After lunch we wandered around the historic centre, discovering this delightful sign for the street of Swinegate. It’s not about gates as such, but about passageways, or access, so, a bit like a gate as we know it.
The old Barley Hall was not on our ‘must see’ list, but we couldn’t resist exploring when we stumbled across this sign. Without any date, it was still easy to work out the approximate year as Susanne’s head almost touched the top of the passage that led to the ancient hall. I hope you can read that the owner was a former mayor of York. By today’s standards the residence was relatively simple, but the gentleman had servants, a ‘study’ and all the necessary ‘stuff’ to show that he was a person of importance in the area. The house was narrow with rather unsafe ( by our standards) stair cases and I was confused by the layout as the rooms seemed to be all over the place instead of following a logical plan.
Today the hall is also used to display the sort of work that was performed by members of the various guilds. I have always been fascinated by this concept – bakers are my favourites. I guess the trade unions took over from the guilds, but do moderns union members take pride in their skills and do they teach the young ones with the same enthusiasm that seemed to apply in the days of the guilds?
We had walked past the Yorkshire Museum each time we went through the park so we knew that it would be open. I had visited this establishment on a previous trip to York, so I thought I knew what to expect, but much of it seemed new and more interesting than before. No doubt there are quirky treasures in museums all around England. This is one of the things I love about visiting the country and the Yorkshire Museum delighted us with it’s share of quirkiness.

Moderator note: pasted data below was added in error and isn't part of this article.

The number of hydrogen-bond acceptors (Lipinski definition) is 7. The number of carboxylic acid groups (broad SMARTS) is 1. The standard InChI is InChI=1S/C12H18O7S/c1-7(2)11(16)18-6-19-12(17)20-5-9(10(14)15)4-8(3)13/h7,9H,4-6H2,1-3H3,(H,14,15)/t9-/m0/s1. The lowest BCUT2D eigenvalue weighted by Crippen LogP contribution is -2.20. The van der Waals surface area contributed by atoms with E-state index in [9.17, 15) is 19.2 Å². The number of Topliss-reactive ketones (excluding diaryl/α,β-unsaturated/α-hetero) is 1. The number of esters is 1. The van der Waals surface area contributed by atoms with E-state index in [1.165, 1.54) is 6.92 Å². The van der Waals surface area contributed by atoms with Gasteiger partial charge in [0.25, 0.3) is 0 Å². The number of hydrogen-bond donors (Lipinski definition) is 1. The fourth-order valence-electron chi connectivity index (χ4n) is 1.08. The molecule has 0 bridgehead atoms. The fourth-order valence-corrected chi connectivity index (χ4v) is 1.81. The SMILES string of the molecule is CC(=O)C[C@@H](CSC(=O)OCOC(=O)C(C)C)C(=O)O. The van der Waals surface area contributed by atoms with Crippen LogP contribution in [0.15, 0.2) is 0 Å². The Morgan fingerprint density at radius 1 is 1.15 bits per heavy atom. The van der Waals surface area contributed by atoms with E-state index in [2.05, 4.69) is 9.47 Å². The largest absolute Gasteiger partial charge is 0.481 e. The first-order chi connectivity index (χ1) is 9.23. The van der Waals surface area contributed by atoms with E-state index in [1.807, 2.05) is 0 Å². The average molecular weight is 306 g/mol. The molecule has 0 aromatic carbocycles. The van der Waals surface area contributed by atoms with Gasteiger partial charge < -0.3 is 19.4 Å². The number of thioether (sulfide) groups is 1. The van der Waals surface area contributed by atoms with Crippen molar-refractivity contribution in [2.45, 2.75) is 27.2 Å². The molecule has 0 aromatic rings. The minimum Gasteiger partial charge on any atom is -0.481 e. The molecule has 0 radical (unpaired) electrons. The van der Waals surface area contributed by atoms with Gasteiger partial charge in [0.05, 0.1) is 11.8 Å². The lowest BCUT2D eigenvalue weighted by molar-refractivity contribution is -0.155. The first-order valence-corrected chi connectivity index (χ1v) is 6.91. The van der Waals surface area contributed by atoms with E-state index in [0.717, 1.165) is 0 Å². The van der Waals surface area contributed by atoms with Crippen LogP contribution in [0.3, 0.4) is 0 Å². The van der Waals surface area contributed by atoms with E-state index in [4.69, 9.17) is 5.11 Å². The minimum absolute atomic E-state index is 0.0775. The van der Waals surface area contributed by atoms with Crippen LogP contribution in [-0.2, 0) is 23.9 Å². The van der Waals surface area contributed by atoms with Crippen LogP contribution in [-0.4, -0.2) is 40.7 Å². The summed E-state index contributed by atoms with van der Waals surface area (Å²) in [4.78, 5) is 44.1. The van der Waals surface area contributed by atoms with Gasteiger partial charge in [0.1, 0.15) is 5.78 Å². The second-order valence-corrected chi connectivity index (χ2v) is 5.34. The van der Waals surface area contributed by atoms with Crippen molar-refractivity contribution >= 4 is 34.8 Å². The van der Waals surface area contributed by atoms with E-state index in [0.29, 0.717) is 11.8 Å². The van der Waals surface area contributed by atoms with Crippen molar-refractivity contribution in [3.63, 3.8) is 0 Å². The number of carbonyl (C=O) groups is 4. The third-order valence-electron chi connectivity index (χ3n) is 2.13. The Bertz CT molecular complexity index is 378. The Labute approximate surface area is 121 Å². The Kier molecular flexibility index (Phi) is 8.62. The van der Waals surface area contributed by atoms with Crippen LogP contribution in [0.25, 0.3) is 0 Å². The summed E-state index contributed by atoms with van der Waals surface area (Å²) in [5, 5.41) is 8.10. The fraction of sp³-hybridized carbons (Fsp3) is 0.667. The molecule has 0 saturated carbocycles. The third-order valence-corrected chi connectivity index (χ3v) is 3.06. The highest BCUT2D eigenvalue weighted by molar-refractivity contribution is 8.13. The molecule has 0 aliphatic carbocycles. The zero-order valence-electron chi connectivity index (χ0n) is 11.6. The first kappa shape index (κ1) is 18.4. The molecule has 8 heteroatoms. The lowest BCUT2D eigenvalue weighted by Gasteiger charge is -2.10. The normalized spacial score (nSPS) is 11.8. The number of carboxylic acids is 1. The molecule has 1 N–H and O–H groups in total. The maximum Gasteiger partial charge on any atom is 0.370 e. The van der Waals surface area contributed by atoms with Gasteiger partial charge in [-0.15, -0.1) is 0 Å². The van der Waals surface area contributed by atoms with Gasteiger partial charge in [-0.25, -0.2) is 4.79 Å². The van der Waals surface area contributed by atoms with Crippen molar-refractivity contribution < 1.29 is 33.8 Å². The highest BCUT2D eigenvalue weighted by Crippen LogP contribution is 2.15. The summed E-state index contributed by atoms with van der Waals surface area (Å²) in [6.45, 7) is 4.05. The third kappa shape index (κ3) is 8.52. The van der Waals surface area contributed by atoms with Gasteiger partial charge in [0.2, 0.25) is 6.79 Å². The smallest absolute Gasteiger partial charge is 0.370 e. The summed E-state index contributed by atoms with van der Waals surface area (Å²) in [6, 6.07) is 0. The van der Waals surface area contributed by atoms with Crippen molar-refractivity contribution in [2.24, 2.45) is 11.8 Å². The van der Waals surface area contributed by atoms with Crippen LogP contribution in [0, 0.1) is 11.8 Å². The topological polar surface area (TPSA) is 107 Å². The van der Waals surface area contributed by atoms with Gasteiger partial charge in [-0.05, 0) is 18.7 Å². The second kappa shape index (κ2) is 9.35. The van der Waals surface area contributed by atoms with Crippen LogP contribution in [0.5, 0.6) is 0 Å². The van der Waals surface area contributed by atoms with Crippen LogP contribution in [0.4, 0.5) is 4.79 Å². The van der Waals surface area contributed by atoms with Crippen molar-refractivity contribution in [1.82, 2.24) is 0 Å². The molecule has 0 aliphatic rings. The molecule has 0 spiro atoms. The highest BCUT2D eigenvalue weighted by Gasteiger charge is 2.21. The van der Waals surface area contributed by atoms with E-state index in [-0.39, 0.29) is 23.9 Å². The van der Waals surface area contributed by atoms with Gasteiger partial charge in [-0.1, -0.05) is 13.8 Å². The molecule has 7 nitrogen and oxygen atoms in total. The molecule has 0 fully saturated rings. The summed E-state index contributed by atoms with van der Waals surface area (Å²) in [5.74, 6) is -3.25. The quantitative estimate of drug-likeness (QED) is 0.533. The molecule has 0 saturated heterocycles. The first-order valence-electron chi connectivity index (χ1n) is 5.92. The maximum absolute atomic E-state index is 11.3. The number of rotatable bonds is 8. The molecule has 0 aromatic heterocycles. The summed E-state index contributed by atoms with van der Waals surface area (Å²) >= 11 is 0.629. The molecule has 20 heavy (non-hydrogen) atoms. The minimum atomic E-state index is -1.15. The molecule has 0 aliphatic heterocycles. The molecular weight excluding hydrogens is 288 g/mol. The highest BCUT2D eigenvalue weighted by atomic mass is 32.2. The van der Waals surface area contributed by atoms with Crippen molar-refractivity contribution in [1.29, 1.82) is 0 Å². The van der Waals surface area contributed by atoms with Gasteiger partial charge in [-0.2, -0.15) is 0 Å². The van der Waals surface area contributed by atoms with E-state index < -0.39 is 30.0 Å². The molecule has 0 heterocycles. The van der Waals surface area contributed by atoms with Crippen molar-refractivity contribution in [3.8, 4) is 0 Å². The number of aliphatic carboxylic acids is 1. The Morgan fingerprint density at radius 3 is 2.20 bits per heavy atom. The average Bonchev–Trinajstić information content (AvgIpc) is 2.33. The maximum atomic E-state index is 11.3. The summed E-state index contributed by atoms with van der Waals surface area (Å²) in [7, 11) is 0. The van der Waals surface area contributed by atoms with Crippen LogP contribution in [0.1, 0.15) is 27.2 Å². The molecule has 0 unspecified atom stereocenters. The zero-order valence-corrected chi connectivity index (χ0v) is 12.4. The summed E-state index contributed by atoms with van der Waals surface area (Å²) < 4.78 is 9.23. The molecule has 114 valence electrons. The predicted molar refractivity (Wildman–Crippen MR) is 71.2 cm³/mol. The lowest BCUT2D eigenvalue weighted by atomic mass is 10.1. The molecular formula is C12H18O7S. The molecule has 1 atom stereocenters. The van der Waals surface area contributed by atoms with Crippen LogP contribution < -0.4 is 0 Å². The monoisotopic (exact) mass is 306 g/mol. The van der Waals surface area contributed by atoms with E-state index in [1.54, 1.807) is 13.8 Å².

Dating back from the Romans, we found a tiled floor and from the Saxon period these clasps used to keep their robes in place.
This well crafted helmet also appears to come from the Saxon period, showing that York had some wealthy and important citizens, even then and of course a wealthy area needs its armed forces.
Further evidence of the wealth and status of some of Yorkshire’s residents is evident in these pieces of jewellery
It’s unusual to see details about the discoverer of historical items. That information certainly adds to the interest of the article and I guess it encourages others to hand in any valuable items they find. No doubt it’s against the law to keep them, but a much nicer way to persuade local citizens to part with their treasured finds.
I don’t know why, but I’m fascinated by ancient coins, especially when presented en masse. They look far more interesting than the modern version of large sums. Mounds of coloured paper just don’t have the same appeal. Perhaps that’s because I loved pirate stories when I was a child, with those images of brass or silver containers, like this one and all those coins spilling out of them.
The park was almost due to close when we came out of the museum, but Susanne, always on the lookout for good photographic subjects, found this quiet churchyard behind decaying walls of what we assumed was a former cathedral.
I don’t like visiting our Australian cemeteries but, in the old English and European churchyards, where the dead are long departed, everything feels peaceful and even if they are overgrown, the graves and their stone monuments reveal stories in the details they tell us and in the way those left behind chose to honour them. Perhaps I’m a bit odd, but I really like wandering through these places.